Sunday News Roundup 22.04.17: Simu celebrates, Glacier investigates, and more
Wrapping up the odds and ends from the past week in Canadian accounting news
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TORONTO, April 17, 2022 – The most popular Canadian accounting story of the past week may come as a surprise to Canadian accountants. It involved actor Simu Liu — formerly of the CBC series Kim’s Convenience and recently starring as the first Asian superhero in a Marvel movie series — who worked at Deloitte in Toronto.
In a series of tweets on Twitter, Liu celebrated the 10-year anniversary of being fired from Deloitte, laid off from his job at Deloitte, which he thanked: "You did for me what I never had the courage to do myself; you destroyed a life that I was building for someone else, so that I could finally begin to build a life for me."
That series of tweets, which could hardly be described as an advertisement for the accounting profession, formed the basis of countless stories such as Actor Simu Liu marks 10th anniversary of being fired as an accountant, which were carried by media outlets around the world. If there is a lesson for accounting firms in any of this, it might be to be careful how you terminate employees, lest they become Hollywood actors with global followings.
And now, on to the rest of the odds and ends from the past week, in the world of Canadian accounting.
BC media focuses on CPAB inspections of BC audit firms
Glacier Media, which is headquartered in Vancouver, runs a number of community news and trade publications. On Monday, Glacier looked at the 2021 Annual Inspections Report from the Canadian Public Accountability Board (CPAB), and wondered whether a BC accounting firm was responsible for some of the more serious enforcement action.
Why? Well, they just did the math. In addition to the Big Four, CPAB inspects seven mid-sized audit firms, “five of which are headquartered or have offices in B.C. Those seven firms are: Davidson & Company LLP, DMCL LLP, Manning Elliott LLP, MNP LLP, Smythe LLP — all with offices in B.C. — as well as McGovern Hurley LLP and Raymond Chabot Grant Thornton LLP.”
So which firms are responsible for the dismal results? Well, as everyone know, CPAB is not permitted to name names, and all the firms refused to talk to Glacier. Only the B.C. Securities Commission and CPA BC know the details and they would not discuss specifics either. Good reporting from Glacier.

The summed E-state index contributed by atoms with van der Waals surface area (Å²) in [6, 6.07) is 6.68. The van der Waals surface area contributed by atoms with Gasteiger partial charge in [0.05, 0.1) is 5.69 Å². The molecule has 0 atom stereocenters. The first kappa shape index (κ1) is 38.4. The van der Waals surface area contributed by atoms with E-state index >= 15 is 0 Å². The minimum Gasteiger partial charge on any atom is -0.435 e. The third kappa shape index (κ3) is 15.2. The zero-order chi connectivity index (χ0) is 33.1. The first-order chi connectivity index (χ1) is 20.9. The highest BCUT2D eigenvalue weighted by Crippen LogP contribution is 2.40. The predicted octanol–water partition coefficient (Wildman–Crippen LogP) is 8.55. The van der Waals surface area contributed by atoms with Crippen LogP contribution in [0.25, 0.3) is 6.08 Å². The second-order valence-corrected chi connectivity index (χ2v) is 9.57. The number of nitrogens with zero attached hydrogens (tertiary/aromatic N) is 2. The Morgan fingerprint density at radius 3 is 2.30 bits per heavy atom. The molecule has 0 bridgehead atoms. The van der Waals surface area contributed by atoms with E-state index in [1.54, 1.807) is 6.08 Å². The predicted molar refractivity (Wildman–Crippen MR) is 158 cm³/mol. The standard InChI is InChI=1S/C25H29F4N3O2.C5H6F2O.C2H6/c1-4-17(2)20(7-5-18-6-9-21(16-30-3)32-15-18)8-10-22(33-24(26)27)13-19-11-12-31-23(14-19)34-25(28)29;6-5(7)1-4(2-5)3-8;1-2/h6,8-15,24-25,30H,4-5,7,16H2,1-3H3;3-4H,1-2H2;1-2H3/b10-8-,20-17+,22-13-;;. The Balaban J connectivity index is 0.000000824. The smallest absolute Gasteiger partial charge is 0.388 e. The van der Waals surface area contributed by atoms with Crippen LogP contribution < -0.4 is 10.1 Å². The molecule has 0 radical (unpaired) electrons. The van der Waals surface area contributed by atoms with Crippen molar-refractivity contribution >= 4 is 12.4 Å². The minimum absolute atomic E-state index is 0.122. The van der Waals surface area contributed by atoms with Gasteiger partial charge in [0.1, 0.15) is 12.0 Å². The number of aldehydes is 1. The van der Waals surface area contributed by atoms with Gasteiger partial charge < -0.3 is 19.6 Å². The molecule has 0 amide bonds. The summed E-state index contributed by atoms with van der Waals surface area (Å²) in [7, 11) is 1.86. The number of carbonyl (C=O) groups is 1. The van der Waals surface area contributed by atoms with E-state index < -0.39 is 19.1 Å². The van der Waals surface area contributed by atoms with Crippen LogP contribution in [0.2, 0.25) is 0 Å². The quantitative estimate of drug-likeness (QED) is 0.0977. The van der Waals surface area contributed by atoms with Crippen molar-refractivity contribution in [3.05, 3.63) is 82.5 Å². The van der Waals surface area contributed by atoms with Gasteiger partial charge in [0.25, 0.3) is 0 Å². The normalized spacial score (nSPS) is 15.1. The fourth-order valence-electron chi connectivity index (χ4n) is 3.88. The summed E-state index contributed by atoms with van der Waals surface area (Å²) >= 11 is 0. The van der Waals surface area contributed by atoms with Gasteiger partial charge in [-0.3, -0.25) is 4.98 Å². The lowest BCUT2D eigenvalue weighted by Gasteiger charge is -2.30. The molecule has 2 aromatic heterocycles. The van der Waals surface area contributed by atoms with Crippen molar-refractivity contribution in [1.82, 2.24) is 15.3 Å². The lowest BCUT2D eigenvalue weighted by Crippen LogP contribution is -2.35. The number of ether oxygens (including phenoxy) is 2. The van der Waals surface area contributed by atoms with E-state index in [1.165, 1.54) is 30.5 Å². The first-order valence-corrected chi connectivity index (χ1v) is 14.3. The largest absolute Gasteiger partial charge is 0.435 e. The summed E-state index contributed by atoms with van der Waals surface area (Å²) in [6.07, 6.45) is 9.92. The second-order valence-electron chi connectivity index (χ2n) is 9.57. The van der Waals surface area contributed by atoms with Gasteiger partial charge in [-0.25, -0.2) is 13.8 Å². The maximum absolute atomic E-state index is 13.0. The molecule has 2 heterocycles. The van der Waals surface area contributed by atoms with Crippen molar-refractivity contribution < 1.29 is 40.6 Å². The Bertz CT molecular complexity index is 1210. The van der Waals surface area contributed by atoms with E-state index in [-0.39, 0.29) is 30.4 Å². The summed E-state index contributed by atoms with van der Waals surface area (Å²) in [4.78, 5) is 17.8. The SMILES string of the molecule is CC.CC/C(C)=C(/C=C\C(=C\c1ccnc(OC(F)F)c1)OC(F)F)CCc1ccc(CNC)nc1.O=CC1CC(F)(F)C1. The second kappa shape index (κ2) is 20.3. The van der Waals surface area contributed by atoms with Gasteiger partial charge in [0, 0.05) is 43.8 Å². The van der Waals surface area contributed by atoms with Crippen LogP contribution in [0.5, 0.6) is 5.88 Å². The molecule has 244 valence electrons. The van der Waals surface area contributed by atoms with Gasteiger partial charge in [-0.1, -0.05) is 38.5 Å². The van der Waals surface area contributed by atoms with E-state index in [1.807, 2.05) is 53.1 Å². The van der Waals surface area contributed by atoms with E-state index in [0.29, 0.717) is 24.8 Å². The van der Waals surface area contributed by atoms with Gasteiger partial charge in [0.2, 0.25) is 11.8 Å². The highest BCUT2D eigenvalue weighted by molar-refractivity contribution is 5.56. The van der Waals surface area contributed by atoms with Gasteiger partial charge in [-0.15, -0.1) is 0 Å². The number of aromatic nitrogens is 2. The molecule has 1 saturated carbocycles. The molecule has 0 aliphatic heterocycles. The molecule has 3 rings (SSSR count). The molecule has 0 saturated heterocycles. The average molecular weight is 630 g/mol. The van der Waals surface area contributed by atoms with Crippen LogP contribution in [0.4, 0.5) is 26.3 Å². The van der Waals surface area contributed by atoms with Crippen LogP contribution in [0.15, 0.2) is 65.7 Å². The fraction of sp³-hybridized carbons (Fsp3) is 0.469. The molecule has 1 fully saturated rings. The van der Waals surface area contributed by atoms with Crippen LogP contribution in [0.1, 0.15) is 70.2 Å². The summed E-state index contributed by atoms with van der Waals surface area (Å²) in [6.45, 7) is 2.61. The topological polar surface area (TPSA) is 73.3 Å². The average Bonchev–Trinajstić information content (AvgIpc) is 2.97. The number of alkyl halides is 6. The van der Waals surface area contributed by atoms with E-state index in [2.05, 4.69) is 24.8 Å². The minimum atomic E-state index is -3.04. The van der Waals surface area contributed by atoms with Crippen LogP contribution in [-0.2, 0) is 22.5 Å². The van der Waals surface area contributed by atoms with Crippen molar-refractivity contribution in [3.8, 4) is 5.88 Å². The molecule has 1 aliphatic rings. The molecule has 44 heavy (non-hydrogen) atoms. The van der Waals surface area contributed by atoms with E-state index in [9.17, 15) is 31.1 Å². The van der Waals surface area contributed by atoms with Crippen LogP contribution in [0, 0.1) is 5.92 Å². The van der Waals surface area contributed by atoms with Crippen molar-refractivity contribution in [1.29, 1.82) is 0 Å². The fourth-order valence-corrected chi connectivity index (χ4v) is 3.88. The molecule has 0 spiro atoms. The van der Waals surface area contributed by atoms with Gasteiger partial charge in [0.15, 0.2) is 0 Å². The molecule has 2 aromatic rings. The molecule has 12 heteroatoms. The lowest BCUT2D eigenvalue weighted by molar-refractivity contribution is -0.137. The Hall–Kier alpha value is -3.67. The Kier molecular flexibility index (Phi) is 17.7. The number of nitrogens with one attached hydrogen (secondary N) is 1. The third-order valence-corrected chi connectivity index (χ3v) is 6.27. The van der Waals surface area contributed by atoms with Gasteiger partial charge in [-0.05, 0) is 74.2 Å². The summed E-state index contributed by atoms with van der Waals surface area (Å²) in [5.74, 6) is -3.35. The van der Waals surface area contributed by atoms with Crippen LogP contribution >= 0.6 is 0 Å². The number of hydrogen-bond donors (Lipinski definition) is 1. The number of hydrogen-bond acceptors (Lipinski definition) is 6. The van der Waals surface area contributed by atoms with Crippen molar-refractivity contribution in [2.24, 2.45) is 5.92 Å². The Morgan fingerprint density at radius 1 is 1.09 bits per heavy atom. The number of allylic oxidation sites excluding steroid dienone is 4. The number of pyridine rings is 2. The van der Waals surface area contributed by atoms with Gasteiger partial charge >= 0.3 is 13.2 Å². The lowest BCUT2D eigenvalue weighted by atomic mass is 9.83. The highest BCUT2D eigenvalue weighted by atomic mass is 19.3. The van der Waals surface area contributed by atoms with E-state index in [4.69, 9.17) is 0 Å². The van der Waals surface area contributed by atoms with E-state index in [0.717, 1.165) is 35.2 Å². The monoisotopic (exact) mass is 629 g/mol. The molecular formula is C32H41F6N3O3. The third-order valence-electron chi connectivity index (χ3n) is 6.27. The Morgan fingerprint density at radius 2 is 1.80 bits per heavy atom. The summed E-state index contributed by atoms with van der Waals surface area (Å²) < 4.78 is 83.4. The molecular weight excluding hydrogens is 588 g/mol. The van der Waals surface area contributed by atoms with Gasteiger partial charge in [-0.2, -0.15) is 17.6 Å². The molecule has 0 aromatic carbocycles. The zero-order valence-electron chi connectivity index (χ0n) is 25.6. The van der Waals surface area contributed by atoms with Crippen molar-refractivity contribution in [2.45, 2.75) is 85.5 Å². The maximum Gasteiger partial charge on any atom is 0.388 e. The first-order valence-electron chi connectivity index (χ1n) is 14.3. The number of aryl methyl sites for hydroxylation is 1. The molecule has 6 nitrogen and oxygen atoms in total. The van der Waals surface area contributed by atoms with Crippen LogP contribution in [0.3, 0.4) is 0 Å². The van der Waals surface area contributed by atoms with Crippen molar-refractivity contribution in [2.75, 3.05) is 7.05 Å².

More from the Liberal budget’s taxation measures
The Globe and Mail followed up on the federal budget from earlier this month at its wide range of measures against tax dodgers. Erica Alini looked at the complications in overhauling the toothless Alternative Minimum Tax (AMT). And Patrick Brethour asserted Ottawa waters down plan to squeeze nearly $12-billion from tax dodgers.
In comparing the Liberals’ election platform to the federal budget, Brethour posits: “Both the reduced budget, and the shrinking expected benefits, seem to be an implicit acknowledgment of the limits on how much revenue can be squeezed from a crackdown on tax avoidance and evasion.”
The article presents just how contradictory the Liberals’ shifting promises on tax avoidance have been. To the list of potential explanations, we would add another: Ottawa’s abysmal track record before the Supreme Court. If the CRA is indeed planning on focusing more on corporations and HNW individuals, we can expect more lengthy and expensive arguments before the chief justices.
Prairie accountant still angry about bank hike
Kudos to Ryan Siever, a chartered professional accountant in Estevan, Sask., who prompted Rob Carrick of the Globe and Mail to write about a sneaky interest rate play by the big banks. Siever got in touch with Carrick — who, to his credit, apparently reads reader emails — to remind him Carrick of how, in 2015, the overnight rate fell by 0.5 but the banks only cut their prime rate by 0.3 of a point.
Siever apparently never forgot that greasy little trick and wants the banks to give it back now. “I see my grocery bill is 30 per cent higher, and now my bank, which shows massive profits, is going to make even more off of me,” Siever wrote. Perhaps the banks deserve that one-time bank tax after all.
Oakville CPA in messy breakup battle
The Toronto Star reported this past week on a legal battle involving Oakville accountant Grant Gorchynski and Mississauga Centre Progressive Conservative MPP Natalia Kusendova. According to Tory MPP owes me $30,000, ex-lover claims in lawsuit, Gorchynski is suing his former romantic partner in Ontario Superior Court, alleging the Tory politican owes him $30,000.
Kusendova says her former Gorchynski “got involved with her romantically for the sole purpose of lobbying for the LRT stop … and exploiting her political office to do so.” Gorchynski is actually the COO of Lisgar Commercial Real Estate, a family business started by his grandmother, which owns propertes on Oakville and Mississauga. The Opposition says something smells foul (or fishy).
The oligarch’s accountants: How PwC helped a Russian steel baron grow his offshore empire (ICIJ)
What you need to know this tax season, and how to plan for the next one (CBC)
Iristel sues CRA for $275-million over GST tax battle (Globe and Mail)
Insurers face double hit from new accounting rules and new taxes (Globe and Mail)
Tax & Spend: Ottawa’s fiscal anchor is all rope (Globe and Mail)
UK regulator to reclaim powers to strike off accounting firms (Financial Times)
UK watchdog to reclaim powers to ban auditors (Financial Times)
By Canadian Accountant staff.